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Spatial separation of photosynthesis and ethanol production by cell type-specific metabolic engineering of filamentous cyanobacteria

Authors
  • Ehira, Shigeki1, 2
  • Takeuchi, Takuto2
  • Higo, Akiyoshi1
  • 1 Tokyo Metropolitan University, Department of Biological Sciences, Graduate School of Science and Engineering, 1-1 Minami-Ohsawa, Hachioji, Tokyo, 192-0397, Japan , Hachioji (Japan)
  • 2 Chuo University, Department of Biological Science, Faculty of Science and Engineering, 1-13-27 Kasuga, Bunkyo-ku, Tokyo, 112-8551, Japan , Tokyo (Japan)
Type
Published Article
Journal
Applied Microbiology and Biotechnology
Publisher
Springer-Verlag
Publication Date
Nov 15, 2017
Volume
102
Issue
3
Pages
1523–1531
Identifiers
DOI: 10.1007/s00253-017-8620-y
Source
Springer Nature
Keywords
License
Yellow

Abstract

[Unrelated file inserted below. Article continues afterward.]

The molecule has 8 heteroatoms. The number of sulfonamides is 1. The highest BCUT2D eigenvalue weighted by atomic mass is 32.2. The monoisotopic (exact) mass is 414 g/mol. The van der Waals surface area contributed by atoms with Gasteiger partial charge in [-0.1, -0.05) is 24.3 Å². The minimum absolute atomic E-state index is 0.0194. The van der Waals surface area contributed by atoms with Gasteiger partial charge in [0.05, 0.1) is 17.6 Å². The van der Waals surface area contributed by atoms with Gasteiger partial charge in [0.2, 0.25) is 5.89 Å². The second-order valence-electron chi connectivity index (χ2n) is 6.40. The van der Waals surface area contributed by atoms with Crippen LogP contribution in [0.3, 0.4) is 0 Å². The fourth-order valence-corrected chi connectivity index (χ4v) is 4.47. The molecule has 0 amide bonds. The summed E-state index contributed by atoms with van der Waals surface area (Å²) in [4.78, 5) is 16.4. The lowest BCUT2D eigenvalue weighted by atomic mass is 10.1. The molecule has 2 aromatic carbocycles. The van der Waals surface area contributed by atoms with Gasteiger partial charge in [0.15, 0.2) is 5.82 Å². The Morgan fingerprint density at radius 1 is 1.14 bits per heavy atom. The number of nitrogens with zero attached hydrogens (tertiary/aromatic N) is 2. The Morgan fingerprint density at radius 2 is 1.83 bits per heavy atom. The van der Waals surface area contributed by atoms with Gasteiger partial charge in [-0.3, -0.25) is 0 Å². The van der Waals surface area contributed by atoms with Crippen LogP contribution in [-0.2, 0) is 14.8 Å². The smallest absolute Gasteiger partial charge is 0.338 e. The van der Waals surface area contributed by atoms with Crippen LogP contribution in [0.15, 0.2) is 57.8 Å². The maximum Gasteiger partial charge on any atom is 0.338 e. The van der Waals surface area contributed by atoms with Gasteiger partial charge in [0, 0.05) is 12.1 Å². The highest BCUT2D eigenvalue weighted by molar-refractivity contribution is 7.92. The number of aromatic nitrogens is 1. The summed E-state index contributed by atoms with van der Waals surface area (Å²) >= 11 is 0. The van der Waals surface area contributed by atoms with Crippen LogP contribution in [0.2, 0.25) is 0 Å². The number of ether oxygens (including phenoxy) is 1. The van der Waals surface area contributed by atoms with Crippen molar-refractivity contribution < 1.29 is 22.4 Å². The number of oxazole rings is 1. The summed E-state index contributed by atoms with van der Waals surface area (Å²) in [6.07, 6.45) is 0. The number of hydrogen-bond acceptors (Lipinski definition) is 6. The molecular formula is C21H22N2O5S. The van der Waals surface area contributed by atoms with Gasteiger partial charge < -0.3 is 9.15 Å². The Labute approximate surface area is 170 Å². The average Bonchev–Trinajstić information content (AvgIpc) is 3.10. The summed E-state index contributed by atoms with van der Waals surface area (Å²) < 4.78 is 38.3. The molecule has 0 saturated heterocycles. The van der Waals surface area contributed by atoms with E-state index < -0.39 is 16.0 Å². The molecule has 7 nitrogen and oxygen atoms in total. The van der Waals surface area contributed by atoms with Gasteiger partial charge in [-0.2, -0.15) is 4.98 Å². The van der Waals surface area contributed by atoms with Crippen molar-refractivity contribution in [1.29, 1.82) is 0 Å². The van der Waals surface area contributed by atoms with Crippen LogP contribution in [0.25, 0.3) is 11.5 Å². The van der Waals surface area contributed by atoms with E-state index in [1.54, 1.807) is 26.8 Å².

Cyanobacteria, which perform oxygenic photosynthesis, have drawn attention as hosts for the direct production of biofuels and commodity chemicals from CO2 and H2O using light energy. Although cyanobacteria capable of producing diverse chemicals have been generated by metabolic engineering, anaerobic non-photosynthetic culture conditions are often necessary for their production. In this study, we conducted cell type-specific metabolic engineering of the filamentous cyanobacterium Anabaena sp. PCC 7120, which forms a terminally differentiated cell called a heterocyst with a semi-regular spacing of 10–15 cells. Because heterocysts are specialized cells for nitrogen fixation, the intracellular oxygen level of heterocysts is maintained very low even when adjacent cells perform oxygenic photosynthesis. Pyruvate decarboxylase of Zymomonas mobilis and alcohol dehydrogenase of Synechocystis sp. PCC 6803 were exclusively expressed in heterocysts. Ethanol production was concomitant with nitrogen fixation in genetically engineered Anabaena sp. PCC 7120. Engineering of carbon metabolism in heterocysts improved ethanol production, and strain ET14, with an extra copy of the invB gene expressed from a heterocyst-specific promoter, produced 130.9 mg L−1 of ethanol after 9 days. ET14 produced 1681.9 mg L−1 of ethanol by increasing the CO2 supply. Ethanol production per heterocyst cell was approximately threefold higher than that per cell of unicellular cyanobacterium. This study demonstrates the potential of heterocysts for anaerobic production of biofuels and commodity chemicals under oxygenic photosynthetic conditions.

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